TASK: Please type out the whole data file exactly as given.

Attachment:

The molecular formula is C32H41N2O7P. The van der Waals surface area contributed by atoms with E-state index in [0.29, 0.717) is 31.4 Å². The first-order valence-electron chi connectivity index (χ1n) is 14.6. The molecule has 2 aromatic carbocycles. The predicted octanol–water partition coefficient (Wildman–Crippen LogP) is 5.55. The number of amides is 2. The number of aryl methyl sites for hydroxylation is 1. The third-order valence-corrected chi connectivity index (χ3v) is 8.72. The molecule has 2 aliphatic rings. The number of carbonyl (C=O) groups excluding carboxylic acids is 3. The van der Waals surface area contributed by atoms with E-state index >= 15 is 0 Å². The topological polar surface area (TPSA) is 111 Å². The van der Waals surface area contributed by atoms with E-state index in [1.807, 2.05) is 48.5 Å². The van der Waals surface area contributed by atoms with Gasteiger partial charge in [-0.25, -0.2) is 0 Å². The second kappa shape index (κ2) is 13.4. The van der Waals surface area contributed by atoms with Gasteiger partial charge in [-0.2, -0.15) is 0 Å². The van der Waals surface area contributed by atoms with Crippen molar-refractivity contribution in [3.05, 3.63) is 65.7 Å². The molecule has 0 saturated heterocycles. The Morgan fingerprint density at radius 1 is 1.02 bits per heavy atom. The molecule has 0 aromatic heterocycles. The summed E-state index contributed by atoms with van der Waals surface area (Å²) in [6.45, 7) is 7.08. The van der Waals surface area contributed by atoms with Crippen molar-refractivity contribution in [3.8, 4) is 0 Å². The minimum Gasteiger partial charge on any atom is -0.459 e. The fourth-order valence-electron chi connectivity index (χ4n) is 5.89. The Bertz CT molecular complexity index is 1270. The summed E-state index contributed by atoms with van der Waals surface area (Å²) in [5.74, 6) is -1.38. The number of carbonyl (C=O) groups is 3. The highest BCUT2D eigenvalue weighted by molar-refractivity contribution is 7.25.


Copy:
The molecular formula is C32H41N2O7P. The van der Waals surface area contributed by atoms with E-state index in [0.29, 0.717) is 31.4 Å². The first-order valence-electron chi connectivity index (χ1n) is 14.6. The molecule has 2 aromatic carbocycles. The predicted octanol–water partition coefficient (Wildman–Crippen LogP) is 5.55. The number of amides is 2. The number of aryl methyl sites for hydroxylation is 1. The third-order valence-corrected chi connectivity index (χ3v) is 8.72. The molecule has 2 aliphatic rings. The number of carbonyl (C=O) groups excluding carboxylic acids is 3. The van der Waals surface area contributed by atoms with E-state index >= 15 is 0 Å². The topological polar surface area (TPSA) is 111 Å². The van der Waals surface area contributed by atoms with E-state index in [1.807, 2.05) is 48.5 Å². The van der Waals surface area contributed by atoms with Gasteiger partial charge in [-0.25, -0.2) is 0 Å². The second kappa shape index (κ2) is 13.4. The van der Waals surface area contributed by atoms with Gasteiger partial charge in [-0.2, -0.15) is 0 Å². The van der Waals surface area contributed by atoms with Crippen molar-refractivity contribution in [3.05, 3.63) is 65.7 Å². The molecule has 0 saturated heterocycles. The Morgan fingerprint density at radius 1 is 1.02 bits per heavy atom. The molecule has 0 aromatic heterocycles. The summed E-state index contributed by atoms with van der Waals surface area (Å²) in [6.45, 7) is 7.08. The van der Waals surface area contributed by atoms with Crippen molar-refractivity contribution in [3.8, 4) is 0 Å². The minimum Gasteiger partial charge on any atom is -0.459 e. The fourth-order valence-electron chi connectivity index (χ4n) is 5.89. The Bertz CT molecular complexity index is 1270. The summed E-state index contributed by atoms with van der Waals surface area (Å²) in [5.74, 6) is -1.38. The number of carbonyl (C=O) groups is 3. The highest BCUT2D eigenvalue weighted by molar-refractivity contribution is 7.25.